Expiration dates don’t really mean much

While working at the hometown grocery store in high school, I spent one summer cleaning the shelves. As I removed and dusted each item and shelf, I would put the goods I found had expired in a grocery cart up front for half off.

That cart cleared out about as fast as I could fill it.

Even at that time (pre-Food Science degree and Barfblogger status), the huge demand for those products baffled me. Weren’t the dates there for a reason: to protect consumers from bad product?

The FDA says,

“Selling food past the expiration date [on most products] is not a violation of FDA’s regulations or law.”


“When storage conditions have been optimal, many foods are acceptable in terms of taste and other quality characteristics for periods of time beyond the expiration date printed on the label, and also are safe to eat.”

Shoppers at the local grocery told me they were never afraid of getting sick. They said some things had less flavor or color, but the savings was always worth the sacrifice.

A USDA FSIS fact sheet explains,

“Except for infant formula and some baby food, product dating is not generally required by Federal regulations.”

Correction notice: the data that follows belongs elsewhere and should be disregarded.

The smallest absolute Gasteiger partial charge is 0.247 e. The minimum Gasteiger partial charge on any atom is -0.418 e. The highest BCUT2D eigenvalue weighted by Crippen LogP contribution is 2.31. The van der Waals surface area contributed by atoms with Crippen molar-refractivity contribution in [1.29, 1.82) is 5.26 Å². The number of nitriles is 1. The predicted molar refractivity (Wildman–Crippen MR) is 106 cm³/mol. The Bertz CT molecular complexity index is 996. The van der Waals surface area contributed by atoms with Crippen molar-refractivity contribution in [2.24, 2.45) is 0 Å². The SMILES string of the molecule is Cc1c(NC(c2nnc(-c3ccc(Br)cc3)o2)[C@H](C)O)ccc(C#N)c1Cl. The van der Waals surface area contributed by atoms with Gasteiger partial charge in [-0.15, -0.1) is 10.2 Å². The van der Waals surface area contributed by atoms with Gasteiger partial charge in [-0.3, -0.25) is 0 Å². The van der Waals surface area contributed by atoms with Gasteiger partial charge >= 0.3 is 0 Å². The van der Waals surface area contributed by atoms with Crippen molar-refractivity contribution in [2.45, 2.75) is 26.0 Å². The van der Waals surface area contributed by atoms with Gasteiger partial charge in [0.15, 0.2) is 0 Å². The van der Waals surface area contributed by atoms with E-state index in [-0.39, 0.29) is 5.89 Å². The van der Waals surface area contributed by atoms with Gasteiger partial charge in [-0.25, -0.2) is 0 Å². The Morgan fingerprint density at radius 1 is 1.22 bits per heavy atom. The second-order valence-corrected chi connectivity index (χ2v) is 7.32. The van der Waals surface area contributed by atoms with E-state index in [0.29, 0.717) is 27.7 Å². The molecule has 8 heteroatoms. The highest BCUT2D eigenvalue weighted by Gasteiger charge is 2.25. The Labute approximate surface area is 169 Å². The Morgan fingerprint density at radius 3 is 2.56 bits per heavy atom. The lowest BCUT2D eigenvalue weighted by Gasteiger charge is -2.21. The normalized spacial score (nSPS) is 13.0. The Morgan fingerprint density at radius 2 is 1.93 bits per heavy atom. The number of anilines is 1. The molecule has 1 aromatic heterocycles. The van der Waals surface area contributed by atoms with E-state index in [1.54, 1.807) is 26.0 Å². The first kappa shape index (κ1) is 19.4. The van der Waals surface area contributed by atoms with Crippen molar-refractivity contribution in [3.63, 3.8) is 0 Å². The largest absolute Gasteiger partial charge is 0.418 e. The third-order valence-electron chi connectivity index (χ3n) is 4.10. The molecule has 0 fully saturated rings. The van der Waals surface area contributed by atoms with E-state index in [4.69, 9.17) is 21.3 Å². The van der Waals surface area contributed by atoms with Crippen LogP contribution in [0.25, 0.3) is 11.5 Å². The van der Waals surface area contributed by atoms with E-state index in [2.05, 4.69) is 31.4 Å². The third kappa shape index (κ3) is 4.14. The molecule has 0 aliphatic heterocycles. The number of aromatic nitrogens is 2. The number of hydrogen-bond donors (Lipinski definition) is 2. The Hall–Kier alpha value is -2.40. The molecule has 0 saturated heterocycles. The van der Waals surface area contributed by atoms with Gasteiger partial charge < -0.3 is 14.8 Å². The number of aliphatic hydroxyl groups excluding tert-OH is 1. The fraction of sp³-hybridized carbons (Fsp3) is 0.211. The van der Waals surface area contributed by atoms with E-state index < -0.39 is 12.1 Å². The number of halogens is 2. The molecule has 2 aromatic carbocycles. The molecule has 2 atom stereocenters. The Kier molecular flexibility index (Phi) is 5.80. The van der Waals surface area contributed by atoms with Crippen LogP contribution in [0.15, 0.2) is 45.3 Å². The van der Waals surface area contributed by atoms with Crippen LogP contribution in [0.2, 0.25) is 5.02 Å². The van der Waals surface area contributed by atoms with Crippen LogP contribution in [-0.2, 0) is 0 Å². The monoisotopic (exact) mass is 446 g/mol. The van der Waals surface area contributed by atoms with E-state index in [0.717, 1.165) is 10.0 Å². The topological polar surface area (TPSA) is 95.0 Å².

“…even if the date expires during home storage, a product should be safe, wholesome and of good quality — if handled properly and kept at 40° F or below.”

So, wait… what is the purpose of providing expiration dates? Perhaps they only serve to make good food affordable in tough economic times.

The UK Telegraph reported recently that online retailer Approved Food is doing big business with the expired cart idea.

As the self-proclaimed “BIGGEST online sellers of clearance, short-dated and out-of-date food & drink” in the UK, Approved Food can’t even keep up with their demand.

A notice on Approved Food’s website today said,

“We currently have a 7-day backlog of orders that are to be processed… We strongly recommend that you place your order next week when we will have more items [for sale]."